Blu-ray extras include audio commentary by Gunn; a four-part making-of featurette; deleted scenes; a gag reel; and a “Guardians Inferno” music video featuring David Hasselhoff.
KID GALAHAD (1962). What do Woody Allen and Elvis Presley have in common? Both have been treated right by the Twilight Time label, which has seen fit to release many of these artists’ best films on Blu-ray. While Allen fans have been offered such gems as The Purple Rose of Cairo, Zelig and Everything You Always Wanted to Know About Sex * (* But Were Afraid to Ask), devotees of The King have been able to enjoy Flaming Star and Follow That Dream, two of the grandly entertaining pictures he made before his vehicles became too beholden to rigid formula and too affected by spiraling quality control. Now joining the pair is Kid Galahad, which originally hit theaters four months after Follow That Dream, thus providing audiences with an irresistible one-two punch. The boxing terminology is apt, since this one finds Elvis playing Walter Gulick, a young pugilist whose gallantry toward women earns him the nickname Kid Galahad. With his easygoing demeanor and warbling of several catchy tunes, Presley could effortlessly carry this picture himself, but that’s actually not required thanks to the efforts of an excellent supporting cast: Gig Young as Galahad’s unscrupulous manager, Charles Bronson as his trainer, Joan Blackman as his love interest, and Lola Albright (who passed away this past March at the age of 92) as Young’s perpetually patient paramour. Incidentally, Kid Galahad is a remake of a same-named 1937 film starring Edward G. Robinson, Bette Davis, Humphrey Bogart and (as the title boxer) Wayne Morris. When will Warner Bros. finally bring that version to Blu-ray?
Blu-ray extras consist of the theatrical trailer and an isolated music track.
WHALE RIDER (2003). Currently appearing in supporting stints on two television shows (Game of Thrones and Manhunt: Unabomber), Keisha Castle-Hughes deservedly earned a Best Actress Academy Award nomination for her startling film debut in the New Zealand hit Whale Rider. Castle-Hughes stars as Pai, a 12-year-old girl who had survived a difficult birth that killed her mother and twin brother. Pai is a descendant of Paikea, who, as the legend goes, first arrived in what would become this Maori clan’s village riding on the back of a whale. Pai displays all the characteristics that would enable her to one day become the village leader, but because she’s female, her tradition-minded grandfather (Rawiri Paratene) dismisses her from consideration, showing controlled love for her as his flesh and blood but lashing out whenever she attempts to step outside what he perceives as her lot in life. Adapted from Witi Ihimaera’s 1986 novel by writer-director Niki Caro (who earlier this year helmed the fine WWII drama The Zookeeper’s Wife), Whale Rider is above all a moving story about a young girl’s efforts to not only find her place in the world but also receive the deserving respect of a patriarch whose own stubbornness blackens an otherwise noble spirit. As Pai, Castle-Hughes delivers a clear-headed performance that, like the film which embraces it, never succumbs to cloying sentiment but instead finds heartbreak and hope in a naturalistic manner.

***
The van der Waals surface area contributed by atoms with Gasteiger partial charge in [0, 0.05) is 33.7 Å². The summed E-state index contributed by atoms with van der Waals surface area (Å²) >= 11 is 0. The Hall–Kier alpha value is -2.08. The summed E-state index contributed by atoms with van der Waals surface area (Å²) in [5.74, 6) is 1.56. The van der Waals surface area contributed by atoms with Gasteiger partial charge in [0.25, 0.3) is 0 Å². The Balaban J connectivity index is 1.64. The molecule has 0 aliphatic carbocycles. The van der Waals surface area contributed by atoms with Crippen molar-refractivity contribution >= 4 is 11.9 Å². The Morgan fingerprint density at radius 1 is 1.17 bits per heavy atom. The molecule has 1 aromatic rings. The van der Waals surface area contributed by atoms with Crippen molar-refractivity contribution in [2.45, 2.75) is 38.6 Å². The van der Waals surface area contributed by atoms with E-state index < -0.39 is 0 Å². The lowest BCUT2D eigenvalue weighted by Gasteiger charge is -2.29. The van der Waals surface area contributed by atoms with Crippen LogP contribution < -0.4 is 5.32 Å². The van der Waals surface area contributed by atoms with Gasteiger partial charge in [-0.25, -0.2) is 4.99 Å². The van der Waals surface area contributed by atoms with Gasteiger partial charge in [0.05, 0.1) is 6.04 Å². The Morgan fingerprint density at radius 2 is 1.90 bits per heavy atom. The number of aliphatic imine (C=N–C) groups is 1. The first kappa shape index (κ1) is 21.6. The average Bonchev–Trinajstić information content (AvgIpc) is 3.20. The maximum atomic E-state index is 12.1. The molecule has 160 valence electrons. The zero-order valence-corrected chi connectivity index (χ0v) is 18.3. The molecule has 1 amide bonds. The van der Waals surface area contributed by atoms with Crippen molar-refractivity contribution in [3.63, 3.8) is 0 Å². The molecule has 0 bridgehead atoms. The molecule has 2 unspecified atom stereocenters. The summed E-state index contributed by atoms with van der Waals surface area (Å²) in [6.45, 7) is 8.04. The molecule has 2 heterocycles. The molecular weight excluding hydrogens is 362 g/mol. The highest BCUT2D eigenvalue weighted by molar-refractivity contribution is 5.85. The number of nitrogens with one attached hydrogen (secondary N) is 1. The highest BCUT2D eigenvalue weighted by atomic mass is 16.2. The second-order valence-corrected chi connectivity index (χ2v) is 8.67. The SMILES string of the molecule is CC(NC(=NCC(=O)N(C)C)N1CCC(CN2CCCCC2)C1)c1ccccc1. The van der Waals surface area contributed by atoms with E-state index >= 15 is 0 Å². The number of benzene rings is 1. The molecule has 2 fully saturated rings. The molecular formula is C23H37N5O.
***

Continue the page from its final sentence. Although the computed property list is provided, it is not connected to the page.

Blu-ray extras include audio commentary by Caro; a behind-the-scenes featurette; and deleted scenes.
FROM SCREEN TO STREAM
(Recommended films currently available on streaming services)
13 GOING ON 30 (2004). Kicking off in 1987, this charming comedy centers around 13-year-old Jenna Rink, an awkward girl whose only desire is to be “thirty, flirty and thriving.” She magically gets her wish granted, waking up in 2004 at the age of 30 and not remembering anything that has transpired over the course of the last 17 years. For emotional support, she tracks down her best friend from childhood, now a freelance photographer (Mark Ruffalo), but as she begins to piece together her teenage and adult years, she realizes that she doesn’t like the person she’s become. Jennifer Garner is delightful as the grownup Jenna — she possesses the flair and instincts of a screwball comedienne, and it’s a shame movies haven’t been utilizing her more — and if her performance ultimately isn’t quite as moving as Tom Hanks’ in the thematically similar Big, that might be because the script by Josh Goldsmith and Cathy Yuspa (the husband-and-wife team behind What Women Want) doesn’t delve as deeply into the dark side of being a child trapped inside an adult’s body. ★★★